After a Tutwiler mortuary assistant worked all night to prepare the body as best he could, Mamie Till brought Till's body back to Chicago.

The Chicago funeral home offered to clean up the body for viewing, but Mamie declined, choosing to leave his coffin open. She wanted people to see how badly Till's body had been disfigured. News photographs of Till's mutilated corpse circulated around the country, notably appearing in Jet, drawing intense public reaction. Some reports indicate up to 50,000 people viewed the body.

Emmett Till was buried September 6 in Burr Oak Cemetery in Alsip, Illinois. The same day, Bryant and Milam were indicted in Mississippi by a grand jury. An investigation involving unprecedented cooperation between local law enforcement, the NAACP, and local reporters was cut short. On September 19, the trial began; on September 23 the jury, made up of 12 white males, acquitted both defendants. Deliberations took just 67 minutes; one juror said they took a "soda break" to stretch the time to over an hour. The hasty acquittal outraged people throughout the United States and Europe, and energized the civil rights movement.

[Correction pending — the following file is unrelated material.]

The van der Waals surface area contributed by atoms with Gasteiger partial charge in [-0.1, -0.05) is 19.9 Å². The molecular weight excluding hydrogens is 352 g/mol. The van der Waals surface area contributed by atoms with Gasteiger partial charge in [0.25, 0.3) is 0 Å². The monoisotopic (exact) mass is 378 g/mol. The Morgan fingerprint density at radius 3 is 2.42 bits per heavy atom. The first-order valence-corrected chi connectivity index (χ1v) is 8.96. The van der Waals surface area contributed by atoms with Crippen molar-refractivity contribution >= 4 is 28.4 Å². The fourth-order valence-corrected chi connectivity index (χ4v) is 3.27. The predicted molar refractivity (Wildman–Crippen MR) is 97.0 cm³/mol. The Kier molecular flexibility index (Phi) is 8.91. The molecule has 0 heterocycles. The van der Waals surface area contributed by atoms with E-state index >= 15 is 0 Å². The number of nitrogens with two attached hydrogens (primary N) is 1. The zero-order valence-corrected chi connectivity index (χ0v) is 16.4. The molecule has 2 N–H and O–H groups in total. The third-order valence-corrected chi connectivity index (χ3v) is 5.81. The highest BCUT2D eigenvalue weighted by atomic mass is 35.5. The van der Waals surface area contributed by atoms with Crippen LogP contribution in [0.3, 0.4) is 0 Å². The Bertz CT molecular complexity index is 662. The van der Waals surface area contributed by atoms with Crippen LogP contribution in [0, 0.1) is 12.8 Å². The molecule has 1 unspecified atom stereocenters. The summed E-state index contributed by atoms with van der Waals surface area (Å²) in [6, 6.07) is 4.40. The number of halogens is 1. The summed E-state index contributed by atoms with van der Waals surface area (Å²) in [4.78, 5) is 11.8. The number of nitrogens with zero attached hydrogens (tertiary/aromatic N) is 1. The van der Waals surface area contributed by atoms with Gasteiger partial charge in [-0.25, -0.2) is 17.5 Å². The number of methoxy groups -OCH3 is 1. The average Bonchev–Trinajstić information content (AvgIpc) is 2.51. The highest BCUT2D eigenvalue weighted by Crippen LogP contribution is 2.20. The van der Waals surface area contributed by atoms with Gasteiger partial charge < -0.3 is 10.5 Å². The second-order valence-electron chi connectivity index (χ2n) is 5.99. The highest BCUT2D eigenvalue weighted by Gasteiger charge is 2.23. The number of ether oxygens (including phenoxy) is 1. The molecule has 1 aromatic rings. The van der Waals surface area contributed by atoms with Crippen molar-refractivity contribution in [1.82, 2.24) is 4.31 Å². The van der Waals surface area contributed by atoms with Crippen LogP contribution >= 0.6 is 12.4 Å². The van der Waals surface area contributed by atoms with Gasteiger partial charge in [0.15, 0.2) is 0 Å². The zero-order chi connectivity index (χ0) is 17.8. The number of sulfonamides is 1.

In a 1956 article in Look magazine for which they were paid, J.W. Milam admitted that he and his brother had killed Till. They did not fear being tried again for the same crime because of the double jeopardy right. Milam claimed that initially, their intention was to scare Till into line by pistol-whipping him and threatening to throw him off of a cliff. Milam claimed that regardless of what they did to Till, he never showed any fear, never seemed to believe they would really kill him, and maintained a completely unrepentant, insolent and defiant attitude toward them concerning his actions. Thus, the brothers felt they were left with no choice but to fully make an example of Till. A year later, the magazine returned to the story, indicating that Milam and Bryant had been shunned by the community, and that their stores were closed due to lack of business.

Milam died of cancer in 1980, and Bryant died of cancer in 1990. Mamie (as Mamie Till Mobley) outlived them, dying at age 81 on January 6, 2003. That same year her autobiography "Death of Innocence: The Story of the Hate Crime That Changed America" (One World Books, co-written with Christopher Benson) was published.

National media attention surrounding the young man’s death, the trial and the inevitable acquittal of Till’s killers, would have a broad effect on civil rights that no one could have imagined or predicted in becoming a key factor in the explosive year that launched the modern Civil Rights Movement.